PSPCL dated 6th April 2018, would show that the representation

of EMTA has been decided in a perfunctory manner without

giving any valid reasons.

19. For appreciating the rival submissions, it will be necessary

to refer to Section 11 of the said Act:­

“11. Discharge or adoption of third party
contracts with prior allottees.—(1)
Notwithstanding anything contained in any other
law for the time being in force, a successful bidder
or allottee, as the case may be, in respect of
Schedule I coal mines, may elect, to adopt and
continue such contracts which may be existing with
any of the prior allottees in relation to coal mining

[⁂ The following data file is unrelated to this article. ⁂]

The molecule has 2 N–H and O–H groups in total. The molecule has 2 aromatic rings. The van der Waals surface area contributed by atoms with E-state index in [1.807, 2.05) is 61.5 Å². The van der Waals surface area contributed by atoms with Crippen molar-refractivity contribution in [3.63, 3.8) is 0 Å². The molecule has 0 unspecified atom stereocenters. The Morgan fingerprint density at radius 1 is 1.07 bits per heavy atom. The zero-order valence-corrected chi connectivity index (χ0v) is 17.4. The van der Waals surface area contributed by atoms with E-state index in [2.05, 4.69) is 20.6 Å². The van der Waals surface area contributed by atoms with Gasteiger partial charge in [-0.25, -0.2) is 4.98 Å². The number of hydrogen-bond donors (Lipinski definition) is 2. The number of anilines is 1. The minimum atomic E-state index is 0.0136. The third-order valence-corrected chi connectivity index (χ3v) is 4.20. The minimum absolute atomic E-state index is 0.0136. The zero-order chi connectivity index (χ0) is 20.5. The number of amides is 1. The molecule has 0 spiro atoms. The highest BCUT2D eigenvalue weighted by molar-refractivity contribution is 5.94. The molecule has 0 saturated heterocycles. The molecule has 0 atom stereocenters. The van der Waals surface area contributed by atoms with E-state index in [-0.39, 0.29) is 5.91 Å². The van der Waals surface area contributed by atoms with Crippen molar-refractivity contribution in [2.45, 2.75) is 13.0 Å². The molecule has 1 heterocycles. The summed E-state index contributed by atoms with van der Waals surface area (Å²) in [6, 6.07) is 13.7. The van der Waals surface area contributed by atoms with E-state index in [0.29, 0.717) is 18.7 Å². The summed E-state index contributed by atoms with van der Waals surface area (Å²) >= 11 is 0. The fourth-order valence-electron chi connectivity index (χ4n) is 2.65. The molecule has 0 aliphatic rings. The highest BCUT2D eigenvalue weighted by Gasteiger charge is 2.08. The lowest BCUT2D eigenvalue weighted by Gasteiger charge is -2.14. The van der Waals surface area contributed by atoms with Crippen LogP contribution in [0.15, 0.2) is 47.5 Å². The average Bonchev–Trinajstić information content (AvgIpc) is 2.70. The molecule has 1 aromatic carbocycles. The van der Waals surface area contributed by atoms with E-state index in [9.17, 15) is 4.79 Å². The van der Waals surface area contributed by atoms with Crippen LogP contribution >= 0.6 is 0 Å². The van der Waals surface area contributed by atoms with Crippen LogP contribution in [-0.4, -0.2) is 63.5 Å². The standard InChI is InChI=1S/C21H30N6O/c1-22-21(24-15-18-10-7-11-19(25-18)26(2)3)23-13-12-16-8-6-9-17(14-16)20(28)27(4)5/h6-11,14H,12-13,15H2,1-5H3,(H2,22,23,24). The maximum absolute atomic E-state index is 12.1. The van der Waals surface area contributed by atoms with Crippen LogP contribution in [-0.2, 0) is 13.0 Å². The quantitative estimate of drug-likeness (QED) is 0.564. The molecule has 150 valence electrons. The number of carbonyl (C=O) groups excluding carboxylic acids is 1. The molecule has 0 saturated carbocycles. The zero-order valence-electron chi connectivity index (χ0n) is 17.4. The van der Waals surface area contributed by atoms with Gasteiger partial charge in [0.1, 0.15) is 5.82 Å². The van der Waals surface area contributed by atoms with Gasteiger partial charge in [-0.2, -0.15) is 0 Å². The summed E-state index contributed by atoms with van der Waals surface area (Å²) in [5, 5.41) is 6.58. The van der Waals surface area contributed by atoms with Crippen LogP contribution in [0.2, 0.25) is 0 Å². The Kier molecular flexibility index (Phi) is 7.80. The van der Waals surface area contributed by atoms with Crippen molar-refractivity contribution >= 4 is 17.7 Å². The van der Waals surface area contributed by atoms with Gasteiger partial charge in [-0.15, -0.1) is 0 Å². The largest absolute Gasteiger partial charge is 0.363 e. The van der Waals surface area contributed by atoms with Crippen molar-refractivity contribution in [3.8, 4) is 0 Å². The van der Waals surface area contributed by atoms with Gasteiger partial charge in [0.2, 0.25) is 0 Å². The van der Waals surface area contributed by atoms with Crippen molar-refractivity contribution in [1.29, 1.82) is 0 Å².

operations and the same shall constitute a novation
for the residual term or residual performance of
such contract:

Provided that in such an event, the successful
bidder or allottee or the prior allottee shall notify the
nominated authority to include the vesting of any
contracts adopted by the successful bidder.

15
(2) In the event that a successful bidder or allottee
elects not to adopt or continue with existing
contracts which had been entered into by the prior
allottees with third parties, in that case all such
contracts which have not been adopted or
continued shall cease to be enforceable against the
successful bidder or allottee in relation to the
Schedule I coal mine and the remedy of such
contracting parties shall be against the prior
allottees.”

20. It will not be out of place to mention that the said Act

came to be enacted in pursuance of the decision of this Court

in the case of Manohar Lal Sharma­I, wherein this Court held